For San Jose, Vision Zero isn’t so much an innovative import, as it is a means to articulate and accelerate local success. Last week, the California city committed to a goal of zero fatalities, and if you ask Hans Larsen, the city’s Director of Transportation, San Jose isn’t just following the trend. They’re bending the curve — and using Vision Zero to meet an ambitious goal to slash the single-car commute rate from 80% to 40% by 2040.
“We feel there are some strong new concepts in Vision Zero — and a lot of power in adapting the strong programs we already have in street safety, to not only join the Vision Zero movement but really be a leader in it,” Larsen says. “What we’re excited about is pushing beyond the 4 Es and including a focus on policy, technology and partnerships.”
San Jose certainly has momentum at its back. Larsen points out that the city’s street fatality rate is half the national average and they’ve been practicing many of the components of Vision Zero for years. So, with the momentum in places like New York City and discourse in organizations like the National Association of City Transportation Officials (NACTO), the transportation department decided to jumpstart the policy discussion by incorporating Vision Zero as the unifying principle in its annual safety report.
But Larsen emphasizes that San Jose didn’t simply follow the lead of San Francisco or Seattle — other cities that have released strong action plans for Vision Zero in 2015. The first notable distinction is somewhat subtle — an opening statement that includes the signature of Mayor, Police Chief and Director of Transportation. “We have a message from the city that’s signed by both political and administrative leadership, rather than a message from the mayor and then city staff,” Larsen says. “That’s really indicative of the shared leadership structure we have in San Jose.”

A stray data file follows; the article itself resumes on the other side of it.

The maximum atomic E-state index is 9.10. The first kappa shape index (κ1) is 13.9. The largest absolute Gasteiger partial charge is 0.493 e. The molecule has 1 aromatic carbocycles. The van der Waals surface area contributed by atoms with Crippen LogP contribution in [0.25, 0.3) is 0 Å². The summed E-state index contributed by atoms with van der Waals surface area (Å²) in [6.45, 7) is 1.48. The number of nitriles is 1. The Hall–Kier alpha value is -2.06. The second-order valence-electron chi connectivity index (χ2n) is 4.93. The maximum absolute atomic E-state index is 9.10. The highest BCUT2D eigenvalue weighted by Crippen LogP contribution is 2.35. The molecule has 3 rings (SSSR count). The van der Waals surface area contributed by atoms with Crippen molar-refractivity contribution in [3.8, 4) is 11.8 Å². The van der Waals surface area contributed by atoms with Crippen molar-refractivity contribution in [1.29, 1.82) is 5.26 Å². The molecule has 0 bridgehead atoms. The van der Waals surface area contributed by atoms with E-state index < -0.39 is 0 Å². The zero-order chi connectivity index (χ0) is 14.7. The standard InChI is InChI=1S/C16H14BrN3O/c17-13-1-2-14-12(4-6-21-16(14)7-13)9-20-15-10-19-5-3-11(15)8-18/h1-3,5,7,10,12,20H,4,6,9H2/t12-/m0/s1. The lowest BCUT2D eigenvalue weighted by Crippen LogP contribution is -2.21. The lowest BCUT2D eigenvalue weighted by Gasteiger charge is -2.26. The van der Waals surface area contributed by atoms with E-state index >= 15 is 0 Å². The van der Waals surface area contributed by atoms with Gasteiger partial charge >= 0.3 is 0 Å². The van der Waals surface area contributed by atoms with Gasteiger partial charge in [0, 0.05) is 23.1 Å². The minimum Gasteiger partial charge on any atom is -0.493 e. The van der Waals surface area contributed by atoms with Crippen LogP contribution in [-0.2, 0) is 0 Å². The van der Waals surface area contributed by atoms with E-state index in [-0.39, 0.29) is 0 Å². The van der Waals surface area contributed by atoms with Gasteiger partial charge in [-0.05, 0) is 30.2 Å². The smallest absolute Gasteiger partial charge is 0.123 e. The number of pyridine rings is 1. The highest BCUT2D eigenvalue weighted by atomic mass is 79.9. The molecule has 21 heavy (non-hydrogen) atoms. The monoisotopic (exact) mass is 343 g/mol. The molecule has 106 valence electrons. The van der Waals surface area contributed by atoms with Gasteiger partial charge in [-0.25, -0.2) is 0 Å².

As Larsen describes it, that shared leadership is one of the key aspects in the city’s approach to street safety. “A lot of cities do have silo issues, where the police department or the Department of Transportation or public works don’t necessarily collaborate well with each other,” Larsen says. “That’s not an issue in San Jose. And our elected leaders have great confidence in the DOT and PD. They know we’re on our game and focused on this.”
You don’t have to take Larsen’s word for it, either. It’s right there in the data. Unlike other cities that might prioritize engineering, education, or enforcement, San Jose’s approach starts with evaluation. As Vision Zero emphasizes, traffic crashes aren’t an accident — they’re largely preventable with appropriate policies, enforcement and street design. To identify the most significant levers of change, cities must have the data to understand the root causes and dangerous hot spots to take effective action. San Jose has invested deeply in this area and created a longstanding collaboration and relationship between the DOT and the police department.
“What’s become more clear to me is that so many cities just don’t have the data or easy access to it,” Larsen says. “Working with the police department in San Jose, we get all the crash reports as they come in and put them into our database. We think it’s important to have that timely information — and that source of data helps us guide our safety programs… We’ve flipped things around: Our program starts with the data evaluation and what the needs are and then we align engineering, enforcement and education to follow that.”